Note:

Granting privileges to a database or table does not check if the database or table exists.

mysql> SELECT * FROM test.xxxx;
ERROR 1146 (42S02): Table 'test.xxxx' doesn't exist

mysql> GRANT ALL PRIVILEGES ON test.xxxx TO xxxx;
Query OK, 0 rows affected (0.00 sec)

mysql> SELECT user,host FROM mysql.tables_priv WHERE user='xxxx';
+------|------+
| user | host |
+------|------+
| xxxx | %    |
+------|------+
1 row in set (0.00 sec)

You can use fuzzy matching to grant privileges to databases and tables.

mysql> GRANT ALL PRIVILEGES ON `te%`.* TO genius;
Query OK, 0 rows affected (0.00 sec)

mysql> SELECT user,host,db FROM mysql.db WHERE user='genius';
+--------|------|-----+
| user   | host | db  |
+--------|------|-----+
| genius | %    | te% |
+--------|------|-----+
1 row in set (0.00 sec)

In this example, because of the % in te%, all the databases starting with te are granted the privilege.

Revoke privileges

The REVOKE statement enables system administrators to revoke privileges from the user accounts.

The REVOKE statement corresponds with the REVOKE statement:

REVOKE ALL PRIVILEGES ON `test`.* FROM 'genius'@'localhost';

Note:

To revoke privileges, you need the exact match. If the matching result cannot be found, an error will be displayed:

mysql> REVOKE ALL PRIVILEGES ON `te%`.* FROM 'genius'@'%';
ERROR 1141 (42000): There is no such grant defined for user 'genius' on host '%'

About fuzzy matching, escape, string and identifier:

mysql> GRANT ALL PRIVILEGES ON `te\%`.* TO 'genius'@'localhost';
Query OK, 0 rows affected (0.00 sec)

This example uses exact match to find the database named te%. Note that the % uses the \ escape character so that % is not considered as a wildcard.

A string is enclosed in single quotation marks(''), while an identifier is enclosed in backticks (``). See the differences below:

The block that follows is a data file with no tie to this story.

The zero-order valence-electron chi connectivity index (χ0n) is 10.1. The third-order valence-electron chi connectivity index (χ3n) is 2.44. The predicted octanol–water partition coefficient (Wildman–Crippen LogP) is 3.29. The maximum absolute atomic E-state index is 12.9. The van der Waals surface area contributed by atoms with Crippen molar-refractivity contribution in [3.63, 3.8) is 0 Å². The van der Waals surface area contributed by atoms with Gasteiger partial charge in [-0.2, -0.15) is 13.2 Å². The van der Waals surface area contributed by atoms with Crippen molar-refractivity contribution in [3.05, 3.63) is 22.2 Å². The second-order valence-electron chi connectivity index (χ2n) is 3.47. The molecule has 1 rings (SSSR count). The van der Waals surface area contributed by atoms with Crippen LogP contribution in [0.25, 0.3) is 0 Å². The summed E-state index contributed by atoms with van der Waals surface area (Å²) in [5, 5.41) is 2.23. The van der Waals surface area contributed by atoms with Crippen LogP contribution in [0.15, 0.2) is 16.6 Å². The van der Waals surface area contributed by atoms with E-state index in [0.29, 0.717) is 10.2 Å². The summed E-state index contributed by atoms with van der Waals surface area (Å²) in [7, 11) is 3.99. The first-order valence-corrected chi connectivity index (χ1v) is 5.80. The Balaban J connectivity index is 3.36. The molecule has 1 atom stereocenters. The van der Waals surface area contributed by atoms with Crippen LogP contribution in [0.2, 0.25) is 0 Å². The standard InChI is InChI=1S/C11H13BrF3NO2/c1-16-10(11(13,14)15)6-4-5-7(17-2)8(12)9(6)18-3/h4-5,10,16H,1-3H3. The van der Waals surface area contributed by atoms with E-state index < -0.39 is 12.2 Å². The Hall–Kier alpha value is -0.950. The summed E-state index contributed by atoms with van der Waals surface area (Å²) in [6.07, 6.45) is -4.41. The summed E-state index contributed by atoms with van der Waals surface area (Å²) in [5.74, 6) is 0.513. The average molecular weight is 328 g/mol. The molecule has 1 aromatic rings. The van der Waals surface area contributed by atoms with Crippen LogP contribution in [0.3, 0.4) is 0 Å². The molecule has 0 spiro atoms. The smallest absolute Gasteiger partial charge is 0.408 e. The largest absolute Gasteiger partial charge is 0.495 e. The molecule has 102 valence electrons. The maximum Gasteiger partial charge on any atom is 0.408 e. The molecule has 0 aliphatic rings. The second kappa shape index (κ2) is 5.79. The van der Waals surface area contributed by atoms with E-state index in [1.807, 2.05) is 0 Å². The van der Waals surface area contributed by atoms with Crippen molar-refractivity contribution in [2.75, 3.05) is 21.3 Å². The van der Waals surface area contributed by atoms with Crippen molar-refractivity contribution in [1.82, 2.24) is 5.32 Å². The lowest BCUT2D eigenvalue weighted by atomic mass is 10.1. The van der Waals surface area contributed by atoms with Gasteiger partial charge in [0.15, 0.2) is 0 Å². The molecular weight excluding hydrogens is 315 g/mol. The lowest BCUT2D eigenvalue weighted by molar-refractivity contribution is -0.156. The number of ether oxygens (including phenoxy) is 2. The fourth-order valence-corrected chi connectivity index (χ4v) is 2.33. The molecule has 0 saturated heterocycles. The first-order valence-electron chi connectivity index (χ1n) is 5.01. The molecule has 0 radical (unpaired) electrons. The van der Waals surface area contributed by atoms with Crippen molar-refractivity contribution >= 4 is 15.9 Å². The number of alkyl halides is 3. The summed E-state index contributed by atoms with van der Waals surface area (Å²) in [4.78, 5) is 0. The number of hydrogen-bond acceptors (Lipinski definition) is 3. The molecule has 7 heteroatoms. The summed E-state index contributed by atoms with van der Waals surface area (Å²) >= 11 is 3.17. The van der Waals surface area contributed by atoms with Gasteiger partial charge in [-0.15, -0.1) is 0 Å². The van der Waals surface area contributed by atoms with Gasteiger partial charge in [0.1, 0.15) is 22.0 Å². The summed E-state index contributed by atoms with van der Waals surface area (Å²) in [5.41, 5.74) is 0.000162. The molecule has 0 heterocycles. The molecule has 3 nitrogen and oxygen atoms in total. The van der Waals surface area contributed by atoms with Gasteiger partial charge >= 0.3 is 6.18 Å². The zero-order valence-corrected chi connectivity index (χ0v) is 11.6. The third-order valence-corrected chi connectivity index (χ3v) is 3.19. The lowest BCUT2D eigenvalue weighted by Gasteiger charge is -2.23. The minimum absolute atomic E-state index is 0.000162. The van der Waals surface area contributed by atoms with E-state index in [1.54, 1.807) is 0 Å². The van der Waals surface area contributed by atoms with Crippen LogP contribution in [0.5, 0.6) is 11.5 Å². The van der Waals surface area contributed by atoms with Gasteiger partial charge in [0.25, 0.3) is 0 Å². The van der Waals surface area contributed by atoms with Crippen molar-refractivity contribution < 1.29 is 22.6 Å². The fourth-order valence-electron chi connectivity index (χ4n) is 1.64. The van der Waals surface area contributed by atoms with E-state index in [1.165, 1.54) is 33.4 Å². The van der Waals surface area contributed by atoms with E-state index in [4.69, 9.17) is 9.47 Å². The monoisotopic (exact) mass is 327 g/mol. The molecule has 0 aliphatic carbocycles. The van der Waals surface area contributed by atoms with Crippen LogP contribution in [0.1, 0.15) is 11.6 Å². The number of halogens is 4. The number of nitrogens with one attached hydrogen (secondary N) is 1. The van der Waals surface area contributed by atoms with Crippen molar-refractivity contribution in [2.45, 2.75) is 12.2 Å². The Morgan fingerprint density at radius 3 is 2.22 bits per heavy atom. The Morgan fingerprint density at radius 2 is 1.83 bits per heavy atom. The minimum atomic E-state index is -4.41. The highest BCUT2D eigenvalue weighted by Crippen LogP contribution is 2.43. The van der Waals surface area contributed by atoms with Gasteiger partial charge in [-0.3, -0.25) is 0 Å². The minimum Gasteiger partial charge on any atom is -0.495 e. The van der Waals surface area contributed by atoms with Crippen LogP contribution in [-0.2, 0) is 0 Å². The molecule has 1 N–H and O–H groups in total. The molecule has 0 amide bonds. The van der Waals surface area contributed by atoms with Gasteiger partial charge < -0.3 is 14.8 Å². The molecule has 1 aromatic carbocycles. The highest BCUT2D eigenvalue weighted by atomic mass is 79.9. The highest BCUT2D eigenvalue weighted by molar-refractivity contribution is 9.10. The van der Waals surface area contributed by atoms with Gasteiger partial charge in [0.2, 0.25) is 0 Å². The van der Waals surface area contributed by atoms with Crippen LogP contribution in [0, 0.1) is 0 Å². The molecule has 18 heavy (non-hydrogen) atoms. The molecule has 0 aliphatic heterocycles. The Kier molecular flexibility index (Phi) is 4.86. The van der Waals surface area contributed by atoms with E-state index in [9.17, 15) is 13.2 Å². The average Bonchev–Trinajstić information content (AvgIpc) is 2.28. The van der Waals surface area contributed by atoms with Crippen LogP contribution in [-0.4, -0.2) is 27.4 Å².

mysql> GRANT ALL PRIVILEGES ON 'test'.* TO 'genius'@'localhost';
ERROR 1064 (42000): You have an error in your SQL syntax; check the
manual that corresponds to your MySQL server version for the right
syntax to use near ''test'.* to 'genius'@'localhost'' at line 1

mysql> GRANT ALL PRIVILEGES ON `test`.* TO 'genius'@'localhost';
Query OK, 0 rows affected (0.00 sec)

If you want to use special keywords as table names, enclose them in backticks (``). For example:

mysql> CREATE TABLE `select` (id int);
Query OK, 0 rows affected (0.27 sec)

Check privileges granted to users

You can use the SHOW GRANTS statement to see what privileges are granted to a user. For example:

SHOW GRANTS; -- show grants for the current user
SHOW GRANTS FOR 'root'@'%'; -- show grants for a specific user

To be more precise, you can check the privilege information in the Grant table. For example, you can use the following steps to check if the test@% user has the Insert privilege on db1.t:

  1. Check if test@% has global Insert privilege:

    SELECT Insert_priv FROM mysql.user WHERE user='test' AND host='%';
    
  2. If not, check if test@% has database-level Insert privilege at db1:

    SELECT Insert_priv FROM mysql.db WHERE user='test' AND host='%';
    
  3. If the result is still empty, check whether test@% has table-level Insert privilege at db1.t:

    SELECT table_priv FROM mysql.tables_priv WHERE user='test' AND host='%' AND db='db1';
    

Privileges required for TiDB operations

You can check privileges of TiDB users in the INFORMATION_SCHEMA.USER_PRIVILEGES table.

Privilege type Privilege variable Privilege description
ALL AllPriv All the privileges